The fifth question was the participants first job, and their motivation behind getting a job. Participants 5 and 6 (both from China) both stated an inability to get a job, as there was no time to fit it into their busy study schedules. 3 participants from the UK (7, 3 and 8) all reported getting a job to fund after-school socialising and going to parties.
The sixth question asked was what interviewees liked to do with their friends and family outside of school. We found most males reported a want to play sports with their friends, whereas many females like to go to each other’s house or the movies. This draws an interesting conclusion to an answer a participant (2) gave for another question, as they said boys were encouraged to play sports and girls were not focussed on in sports classes.
The seventh question was about how the participants travelled to school with most people saying that they walked to school and some people saying that they were driven to school.
The eight questions asked the interviewees what subjects were available or they were suggested to take. Most said their school guided them to take stem subjects such as maths and science with very little opportunity to do drama or art.
The ninth question was talking about what the school environment was like and if it was a good school with most of the participants from the global south saying that boys and girls were generally more segregated than not and that the teacher student relationships were very strict and more professional than friendly.
For the tenth question we asked the volunteers if they received any support after leaving school to get into a university or a job. Many said that they received little to no support with this endeavour but a select few received some help but not what you would get now.
The eleventh question was about who the participants lived with and their bonds with their family, with most people saying that they had a smaller family with only two exceptions (participant 4 and 7) saying that they had a larger family, but all of them had in common saying that they only lived with their immediate family and none of their cousins or other family members.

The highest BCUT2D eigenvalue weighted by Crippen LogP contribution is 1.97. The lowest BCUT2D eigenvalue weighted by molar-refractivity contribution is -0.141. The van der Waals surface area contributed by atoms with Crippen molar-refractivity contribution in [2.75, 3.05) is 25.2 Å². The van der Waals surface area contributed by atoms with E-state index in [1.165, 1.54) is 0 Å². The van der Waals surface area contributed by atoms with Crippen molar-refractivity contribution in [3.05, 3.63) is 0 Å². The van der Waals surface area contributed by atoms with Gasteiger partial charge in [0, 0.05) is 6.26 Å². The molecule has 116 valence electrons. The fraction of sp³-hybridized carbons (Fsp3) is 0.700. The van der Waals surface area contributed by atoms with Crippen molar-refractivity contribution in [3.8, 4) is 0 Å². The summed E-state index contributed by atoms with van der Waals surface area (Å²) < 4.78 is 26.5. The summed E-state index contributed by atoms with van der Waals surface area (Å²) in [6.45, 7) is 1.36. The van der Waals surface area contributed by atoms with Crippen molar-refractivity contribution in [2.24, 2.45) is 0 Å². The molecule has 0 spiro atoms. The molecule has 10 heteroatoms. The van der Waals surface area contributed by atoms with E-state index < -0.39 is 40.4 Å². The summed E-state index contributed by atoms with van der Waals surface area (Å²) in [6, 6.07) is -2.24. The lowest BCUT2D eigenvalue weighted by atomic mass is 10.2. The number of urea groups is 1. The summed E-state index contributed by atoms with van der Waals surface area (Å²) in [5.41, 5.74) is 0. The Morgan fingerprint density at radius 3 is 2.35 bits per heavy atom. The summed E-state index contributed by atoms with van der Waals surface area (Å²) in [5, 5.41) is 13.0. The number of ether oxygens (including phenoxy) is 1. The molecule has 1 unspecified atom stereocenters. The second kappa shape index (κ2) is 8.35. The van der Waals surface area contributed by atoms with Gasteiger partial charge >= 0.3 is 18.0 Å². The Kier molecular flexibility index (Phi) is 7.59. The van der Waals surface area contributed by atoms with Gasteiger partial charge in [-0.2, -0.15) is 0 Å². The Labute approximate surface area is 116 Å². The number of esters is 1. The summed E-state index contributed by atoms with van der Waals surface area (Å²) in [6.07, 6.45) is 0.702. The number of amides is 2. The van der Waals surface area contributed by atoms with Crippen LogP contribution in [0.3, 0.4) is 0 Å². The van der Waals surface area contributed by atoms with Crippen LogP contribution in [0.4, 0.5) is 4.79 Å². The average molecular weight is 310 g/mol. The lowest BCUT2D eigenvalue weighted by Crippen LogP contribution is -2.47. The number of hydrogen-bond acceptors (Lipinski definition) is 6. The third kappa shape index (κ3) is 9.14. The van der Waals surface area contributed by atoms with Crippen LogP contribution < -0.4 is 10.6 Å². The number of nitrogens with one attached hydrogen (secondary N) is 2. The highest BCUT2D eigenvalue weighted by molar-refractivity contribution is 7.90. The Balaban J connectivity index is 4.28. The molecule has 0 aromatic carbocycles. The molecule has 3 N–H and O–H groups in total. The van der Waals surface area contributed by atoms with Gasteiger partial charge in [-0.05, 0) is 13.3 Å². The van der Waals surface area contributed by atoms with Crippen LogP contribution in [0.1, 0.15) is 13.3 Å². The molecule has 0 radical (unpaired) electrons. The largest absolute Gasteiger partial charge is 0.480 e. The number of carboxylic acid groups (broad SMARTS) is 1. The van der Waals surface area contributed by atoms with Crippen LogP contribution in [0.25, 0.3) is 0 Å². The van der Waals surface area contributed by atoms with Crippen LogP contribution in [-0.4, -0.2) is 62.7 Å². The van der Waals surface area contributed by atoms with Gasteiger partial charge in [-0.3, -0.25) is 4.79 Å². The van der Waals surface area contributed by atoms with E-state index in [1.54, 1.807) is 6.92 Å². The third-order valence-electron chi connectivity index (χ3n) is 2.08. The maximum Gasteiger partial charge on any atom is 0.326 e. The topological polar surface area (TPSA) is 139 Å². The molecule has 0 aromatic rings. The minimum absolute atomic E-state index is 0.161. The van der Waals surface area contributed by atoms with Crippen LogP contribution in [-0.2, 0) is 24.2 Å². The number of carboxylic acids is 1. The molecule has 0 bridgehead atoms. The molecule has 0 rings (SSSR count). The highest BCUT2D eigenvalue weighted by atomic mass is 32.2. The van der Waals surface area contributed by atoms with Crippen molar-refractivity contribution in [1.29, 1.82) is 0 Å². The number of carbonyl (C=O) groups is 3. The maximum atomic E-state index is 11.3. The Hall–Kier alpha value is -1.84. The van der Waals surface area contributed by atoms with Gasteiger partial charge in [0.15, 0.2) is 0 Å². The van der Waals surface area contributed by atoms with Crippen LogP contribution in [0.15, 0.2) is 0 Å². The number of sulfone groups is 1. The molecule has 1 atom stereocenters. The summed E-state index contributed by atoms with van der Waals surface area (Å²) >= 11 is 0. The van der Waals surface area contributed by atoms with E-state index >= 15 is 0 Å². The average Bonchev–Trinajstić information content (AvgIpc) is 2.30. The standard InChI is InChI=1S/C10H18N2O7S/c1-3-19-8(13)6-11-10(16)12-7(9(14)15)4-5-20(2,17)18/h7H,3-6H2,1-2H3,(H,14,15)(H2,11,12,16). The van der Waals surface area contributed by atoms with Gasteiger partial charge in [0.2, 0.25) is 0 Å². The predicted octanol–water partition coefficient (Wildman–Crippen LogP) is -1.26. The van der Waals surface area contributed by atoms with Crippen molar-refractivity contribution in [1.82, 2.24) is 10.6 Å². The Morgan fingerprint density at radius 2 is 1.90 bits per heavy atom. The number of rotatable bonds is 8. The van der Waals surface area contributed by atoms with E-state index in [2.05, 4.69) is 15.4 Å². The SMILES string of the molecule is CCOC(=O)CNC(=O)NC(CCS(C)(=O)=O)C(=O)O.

For the twelfth question we asked if there was anything else the interviewees would like to add to the current information we had gathered and one said to find a hobby but try to find a hobby that can make money as that can help you through some tough times, which we found was very good advice for the future!
After completing our interviews, we then had to analyse the data we received from everybody’s answers. We found that the area in which people’s experience varied the most was in their education, and the area that people tended to have similar answers was when interacting with friends and family. We found this thought-provoking as all humans want the same bonds and experiences with their loved ones, no matter where on earth you were born.
We have had such an amazing time working here for the week and would like to thank everyone at SCPHRP for this opportunity!
By Heidi, Oliver, Libby and Ewan.
Here is a graph that a very nice member of the SCRHRP team made for us that shows everyone’s home towns.